Small Miracles: Sweet-Talking Short Pieces from Your Full-Length Manuscript

April 20, 2021 § 22 Comments

By Alle C. Hall

It is a marvel, to create an entire world and a complete life in 500-5000 words—especially if you hope to do so by pulling a few paragraphs or pages from a full-length manuscript. Be warned, however: creating short, standalone pieces is just as consuming—if not more so—than starting from the God-space of The Blank Page.

There is dejection is leaving out the 70-or-so thousand words that took years to write. We ask ourselves, Is my work is superfluous, the time wasted? That fear makes us want to cling to each syllable, to stuff the entire story into the excerpt.

Forcing too much was the mistake I saw most often, as Associate Editor for Vestal Review (flash fiction under 500 words) and Senior Nonfiction Editor for jmww journal (500-4000). Even if the submission came in under word count, an overriding heaviness persisted.

When adapting, it is essential to let the new piece grow free of the existing prose—even if this creates dissonance between the full narrative and the emerging short piece. Focus on a moment of change that drives to a realization and then dissolves, movie-scene-change-like, into resolution.

You’re more likely to find a workable excerpt in your opening chapters, where exposition is built in. I’ve excerpted as far into a manuscript as chapter ten out of twenty-two, but those shorts came from a travel adventure. “Place” was constantly refreshing itself and new characters entering offered new perspectives.

My own work-in-progress, “American Mary,” involves a marriage of two chapters into a short story. I started with a 3800-word chapter, “North.” In taking a fresh crack at it as a short story, well! Why did I think the reader needed to know how the protagonist found a hotel? How she checked in—zzzzzzzzzz … sorry, dozed off there for a moment.

Once you have found a likely few paragraphs or pages:

  •  Drop the reader, boom, into the most active section. No exposition.
  • The first sentence should be clear to the point of simple: subject-verb-object establishing who and where, who and what, or what and where. From Alice Munro’s mesmerizng “Red Dress—1946”: My mother was making me a dress.
  • To create simple sentences, even long simple sentences, delete every adjective and adverb. Munro’s second sentence: All through [WHEN] the month of November I would come from school and [WHERE] find her in the kitchen, surrounded by [WHAT] cut-up red velvet and scraps of tissue-paper pattern.
  • Replace conjunctions (I’m looking at you, “but”) with a noun or verb. See where that takes you. An existing sentence from “American Mary”: I’d escaped my father. But with Jean; if I could feel anything, it would be terror. New sentence: I’d escaped my father. Jean, however—if I could feel anything, it would be terror.
  • Kill backstory. Clarify only that which needs to be explained, and only as you encounter it. My writing mentor, Carlie L. Glickfeld, says “Move relentlessly forward.”
  • Rid the piece of the tangents that a longer work allows. Existing sentence from “American Mary”:  … my Lonely Planet guidebook, yellow and green cover proclaiming ‘Southeast Asia on a Shoestring’. New sentence:  … my Lonely Planet guidebook.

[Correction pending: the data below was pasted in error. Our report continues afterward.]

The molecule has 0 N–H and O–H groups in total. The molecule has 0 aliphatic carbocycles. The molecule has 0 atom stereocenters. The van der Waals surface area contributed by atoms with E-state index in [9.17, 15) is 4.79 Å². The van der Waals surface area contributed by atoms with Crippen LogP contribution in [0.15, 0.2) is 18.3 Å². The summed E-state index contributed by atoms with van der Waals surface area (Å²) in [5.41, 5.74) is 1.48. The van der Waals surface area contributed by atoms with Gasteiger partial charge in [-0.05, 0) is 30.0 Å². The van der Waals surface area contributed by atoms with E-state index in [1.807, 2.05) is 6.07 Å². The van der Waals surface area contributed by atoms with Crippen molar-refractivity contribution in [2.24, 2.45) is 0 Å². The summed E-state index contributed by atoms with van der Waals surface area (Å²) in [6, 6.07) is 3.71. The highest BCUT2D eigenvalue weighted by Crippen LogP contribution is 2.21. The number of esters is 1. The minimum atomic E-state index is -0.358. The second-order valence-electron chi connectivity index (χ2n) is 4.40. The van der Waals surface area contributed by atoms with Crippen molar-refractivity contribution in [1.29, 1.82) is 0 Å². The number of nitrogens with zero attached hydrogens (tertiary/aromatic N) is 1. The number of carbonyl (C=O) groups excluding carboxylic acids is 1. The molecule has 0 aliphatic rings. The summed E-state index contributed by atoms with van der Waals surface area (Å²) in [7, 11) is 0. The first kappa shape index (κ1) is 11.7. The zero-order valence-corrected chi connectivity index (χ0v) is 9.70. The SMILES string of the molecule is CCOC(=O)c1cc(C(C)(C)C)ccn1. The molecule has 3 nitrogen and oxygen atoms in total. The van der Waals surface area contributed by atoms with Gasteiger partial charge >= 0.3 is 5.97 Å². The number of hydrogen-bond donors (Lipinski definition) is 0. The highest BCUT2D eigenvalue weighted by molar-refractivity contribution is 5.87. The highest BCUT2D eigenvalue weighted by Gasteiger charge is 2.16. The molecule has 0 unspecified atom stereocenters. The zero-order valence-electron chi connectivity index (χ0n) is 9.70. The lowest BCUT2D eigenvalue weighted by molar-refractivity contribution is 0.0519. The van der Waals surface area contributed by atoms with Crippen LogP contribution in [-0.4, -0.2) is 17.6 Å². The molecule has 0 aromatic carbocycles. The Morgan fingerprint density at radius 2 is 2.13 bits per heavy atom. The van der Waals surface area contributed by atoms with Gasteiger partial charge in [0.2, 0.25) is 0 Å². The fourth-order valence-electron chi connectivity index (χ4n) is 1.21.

• Banish transitions. Paragraph-return! New section!
  • Some prepositions can be disposed of. Existing sentence: She swung sinewy legs to the bar by crossing them, so that two guys approached. New sentence: She swung sinewy legs by crossing them, throwing around a great deal of hair in the process. Two guys approached.
  • Don’t be shy about pulling from various parts of the manuscript to make the short piece work.

I’d converted the original chapter to 2500 words. But now I had a piece that would be markedly more difficult to place—between the 1000-1500 many literary magazines expected for a flash and the 5,000 expected for a short.

To nurture my 2500, I went back 50 pages in the manuscript and annexed half of another chapter, one that I’d previously considered adapting. Even so, as many times as I read it, it never struck me as having the “there” there. Coupling it with “North,” however, enriched both: “Mary” sets up “North”; “North” brings “Mary” to fruition; and the piece moves toward wholeness, which is critical in excerpting. The adaptation should benefit from brevity. You might begin by asking yourself: Why does the new piece I imagine need to be told as a short?

The converse is also true. After you’ve played with a section, miraculously, you will find that your original draft could use a good weeding. Your new story will act as a napkin-sketch for excavation. Ultimately, I pruned the chapter I added and, behold! Sentences had deep subtext, huge chunks of exposition tidied up, sentences with multiple clauses blended into clean-lined rows.

Trust yourself: as challenging as it may seem, you may have the miracle of the short draft in your full-length work.


Alle C. Hall’s work placed as finalist for the 2021 Lascaux Prize and as a semi-finalist for the New Guard Machigonne Fiction Contest. Other work appears in Evergreen Review, Litro, Tupelo Quarterly, Creative Nonfiction Magazine, Another Chicago, Literary Orphans, and The Citron Review. She placed First in The Richard Hugo House New Works Competition, and is a Best Small Fictions and Best of the Net nominee. Alle blogs at About Childhood: Answers for Writers, Parents, and Former Children. Find her on Twitter @allechall1

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